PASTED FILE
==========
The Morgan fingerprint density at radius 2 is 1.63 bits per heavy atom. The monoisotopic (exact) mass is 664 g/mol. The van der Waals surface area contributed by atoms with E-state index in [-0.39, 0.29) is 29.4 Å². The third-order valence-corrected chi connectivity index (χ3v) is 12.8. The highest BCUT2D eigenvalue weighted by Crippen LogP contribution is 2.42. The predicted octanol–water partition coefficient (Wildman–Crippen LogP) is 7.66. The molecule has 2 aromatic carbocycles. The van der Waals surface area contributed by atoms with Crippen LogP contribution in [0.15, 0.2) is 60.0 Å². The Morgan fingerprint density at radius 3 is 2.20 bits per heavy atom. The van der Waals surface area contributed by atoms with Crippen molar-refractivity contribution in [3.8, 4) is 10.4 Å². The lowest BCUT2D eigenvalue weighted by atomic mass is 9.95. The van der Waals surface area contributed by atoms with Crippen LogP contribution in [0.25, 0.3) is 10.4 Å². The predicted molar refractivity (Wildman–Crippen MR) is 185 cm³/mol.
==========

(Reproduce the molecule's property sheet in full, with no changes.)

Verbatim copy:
The Morgan fingerprint density at radius 2 is 1.63 bits per heavy atom. The monoisotopic (exact) mass is 664 g/mol. The van der Waals surface area contributed by atoms with E-state index in [-0.39, 0.29) is 29.4 Å². The third-order valence-corrected chi connectivity index (χ3v) is 12.8. The highest BCUT2D eigenvalue weighted by Crippen LogP contribution is 2.42. The predicted octanol–water partition coefficient (Wildman–Crippen LogP) is 7.66. The molecule has 2 aromatic carbocycles. The van der Waals surface area contributed by atoms with Crippen LogP contribution in [0.15, 0.2) is 60.0 Å². The Morgan fingerprint density at radius 3 is 2.20 bits per heavy atom. The van der Waals surface area contributed by atoms with Crippen molar-refractivity contribution in [3.8, 4) is 10.4 Å². The lowest BCUT2D eigenvalue weighted by atomic mass is 9.95. The van der Waals surface area contributed by atoms with Crippen LogP contribution in [0.25, 0.3) is 10.4 Å². The predicted molar refractivity (Wildman–Crippen MR) is 185 cm³/mol.